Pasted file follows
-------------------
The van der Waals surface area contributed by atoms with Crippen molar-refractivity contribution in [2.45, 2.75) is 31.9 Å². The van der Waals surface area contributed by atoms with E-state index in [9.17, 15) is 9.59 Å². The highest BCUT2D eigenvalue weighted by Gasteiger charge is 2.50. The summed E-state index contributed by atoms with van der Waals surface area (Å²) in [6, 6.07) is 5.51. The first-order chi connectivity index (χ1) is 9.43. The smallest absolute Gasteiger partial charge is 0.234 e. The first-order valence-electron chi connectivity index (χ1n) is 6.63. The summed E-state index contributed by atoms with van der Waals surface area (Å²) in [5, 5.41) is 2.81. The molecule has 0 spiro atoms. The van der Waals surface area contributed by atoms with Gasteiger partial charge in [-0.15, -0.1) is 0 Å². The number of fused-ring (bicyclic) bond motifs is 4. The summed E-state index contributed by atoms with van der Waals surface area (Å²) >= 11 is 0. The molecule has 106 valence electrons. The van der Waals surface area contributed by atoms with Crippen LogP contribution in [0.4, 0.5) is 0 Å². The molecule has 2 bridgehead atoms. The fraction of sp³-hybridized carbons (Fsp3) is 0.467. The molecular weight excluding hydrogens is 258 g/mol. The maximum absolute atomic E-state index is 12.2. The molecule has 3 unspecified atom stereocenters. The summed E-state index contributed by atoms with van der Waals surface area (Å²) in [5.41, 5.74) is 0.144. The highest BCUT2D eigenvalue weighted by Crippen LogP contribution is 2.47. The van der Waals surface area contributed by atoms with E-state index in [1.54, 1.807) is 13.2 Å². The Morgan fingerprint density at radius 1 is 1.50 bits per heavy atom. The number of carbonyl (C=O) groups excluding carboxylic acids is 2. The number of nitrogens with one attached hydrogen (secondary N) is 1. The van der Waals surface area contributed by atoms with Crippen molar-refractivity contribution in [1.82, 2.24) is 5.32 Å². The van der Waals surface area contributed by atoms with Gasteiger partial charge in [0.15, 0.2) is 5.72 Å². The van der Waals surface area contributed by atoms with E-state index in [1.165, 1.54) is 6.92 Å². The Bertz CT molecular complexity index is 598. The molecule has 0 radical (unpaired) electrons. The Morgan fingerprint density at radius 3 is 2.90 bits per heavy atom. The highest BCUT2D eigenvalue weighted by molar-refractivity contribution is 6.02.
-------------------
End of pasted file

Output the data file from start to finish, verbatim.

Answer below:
The van der Waals surface area contributed by atoms with Crippen molar-refractivity contribution in [2.45, 2.75) is 31.9 Å². The van der Waals surface area contributed by atoms with E-state index in [9.17, 15) is 9.59 Å². The highest BCUT2D eigenvalue weighted by Gasteiger charge is 2.50. The summed E-state index contributed by atoms with van der Waals surface area (Å²) in [6, 6.07) is 5.51. The first-order chi connectivity index (χ1) is 9.43. The smallest absolute Gasteiger partial charge is 0.234 e. The first-order valence-electron chi connectivity index (χ1n) is 6.63. The summed E-state index contributed by atoms with van der Waals surface area (Å²) in [5, 5.41) is 2.81. The molecule has 0 spiro atoms. The van der Waals surface area contributed by atoms with Gasteiger partial charge in [-0.15, -0.1) is 0 Å². The number of fused-ring (bicyclic) bond motifs is 4. The summed E-state index contributed by atoms with van der Waals surface area (Å²) >= 11 is 0. The molecule has 106 valence electrons. The van der Waals surface area contributed by atoms with Crippen LogP contribution in [0.4, 0.5) is 0 Å². The molecule has 2 bridgehead atoms. The fraction of sp³-hybridized carbons (Fsp3) is 0.467. The molecular weight excluding hydrogens is 258 g/mol. The maximum absolute atomic E-state index is 12.2. The molecule has 3 unspecified atom stereocenters. The summed E-state index contributed by atoms with van der Waals surface area (Å²) in [5.41, 5.74) is 0.144. The highest BCUT2D eigenvalue weighted by Crippen LogP contribution is 2.47. The van der Waals surface area contributed by atoms with E-state index in [1.54, 1.807) is 13.2 Å². The Morgan fingerprint density at radius 1 is 1.50 bits per heavy atom. The number of carbonyl (C=O) groups excluding carboxylic acids is 2. The number of nitrogens with one attached hydrogen (secondary N) is 1. The van der Waals surface area contributed by atoms with Crippen molar-refractivity contribution in [1.82, 2.24) is 5.32 Å². The van der Waals surface area contributed by atoms with Gasteiger partial charge in [0.15, 0.2) is 5.72 Å². The van der Waals surface area contributed by atoms with E-state index in [1.165, 1.54) is 6.92 Å². The Bertz CT molecular complexity index is 598. The molecule has 0 radical (unpaired) electrons. The Morgan fingerprint density at radius 3 is 2.90 bits per heavy atom. The highest BCUT2D eigenvalue weighted by molar-refractivity contribution is 6.02.